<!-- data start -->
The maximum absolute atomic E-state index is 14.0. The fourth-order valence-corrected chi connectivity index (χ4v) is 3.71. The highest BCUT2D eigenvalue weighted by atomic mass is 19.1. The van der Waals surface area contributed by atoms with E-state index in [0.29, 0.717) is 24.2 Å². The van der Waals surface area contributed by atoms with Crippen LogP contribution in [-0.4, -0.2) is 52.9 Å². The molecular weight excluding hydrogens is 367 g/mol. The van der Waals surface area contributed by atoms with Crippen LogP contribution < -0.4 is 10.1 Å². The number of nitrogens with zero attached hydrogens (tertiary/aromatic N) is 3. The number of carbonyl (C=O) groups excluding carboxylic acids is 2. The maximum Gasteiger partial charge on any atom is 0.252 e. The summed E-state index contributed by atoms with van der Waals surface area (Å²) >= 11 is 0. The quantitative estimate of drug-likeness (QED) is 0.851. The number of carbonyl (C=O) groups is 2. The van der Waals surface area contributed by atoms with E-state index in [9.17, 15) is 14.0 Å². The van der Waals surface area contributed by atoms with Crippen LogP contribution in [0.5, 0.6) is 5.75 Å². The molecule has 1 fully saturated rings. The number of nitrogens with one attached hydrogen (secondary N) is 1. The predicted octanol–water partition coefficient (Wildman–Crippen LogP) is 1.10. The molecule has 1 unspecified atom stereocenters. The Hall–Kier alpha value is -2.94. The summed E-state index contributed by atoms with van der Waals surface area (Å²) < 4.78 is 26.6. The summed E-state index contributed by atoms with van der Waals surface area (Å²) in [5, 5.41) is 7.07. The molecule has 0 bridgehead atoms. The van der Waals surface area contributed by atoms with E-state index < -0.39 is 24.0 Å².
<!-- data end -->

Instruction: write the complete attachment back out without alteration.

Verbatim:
The maximum absolute atomic E-state index is 14.0. The fourth-order valence-corrected chi connectivity index (χ4v) is 3.71. The highest BCUT2D eigenvalue weighted by atomic mass is 19.1. The van der Waals surface area contributed by atoms with E-state index in [0.29, 0.717) is 24.2 Å². The van der Waals surface area contributed by atoms with Crippen LogP contribution in [-0.4, -0.2) is 52.9 Å². The molecular weight excluding hydrogens is 367 g/mol. The van der Waals surface area contributed by atoms with Crippen LogP contribution < -0.4 is 10.1 Å². The number of nitrogens with zero attached hydrogens (tertiary/aromatic N) is 3. The number of carbonyl (C=O) groups excluding carboxylic acids is 2. The maximum Gasteiger partial charge on any atom is 0.252 e. The summed E-state index contributed by atoms with van der Waals surface area (Å²) >= 11 is 0. The quantitative estimate of drug-likeness (QED) is 0.851. The number of carbonyl (C=O) groups is 2. The van der Waals surface area contributed by atoms with E-state index in [9.17, 15) is 14.0 Å². The van der Waals surface area contributed by atoms with Crippen LogP contribution in [0.5, 0.6) is 5.75 Å². The molecule has 1 fully saturated rings. The number of nitrogens with one attached hydrogen (secondary N) is 1. The predicted octanol–water partition coefficient (Wildman–Crippen LogP) is 1.10. The molecule has 1 unspecified atom stereocenters. The Hall–Kier alpha value is -2.94. The summed E-state index contributed by atoms with van der Waals surface area (Å²) < 4.78 is 26.6. The summed E-state index contributed by atoms with van der Waals surface area (Å²) in [5, 5.41) is 7.07. The molecule has 0 bridgehead atoms. The van der Waals surface area contributed by atoms with E-state index < -0.39 is 24.0 Å².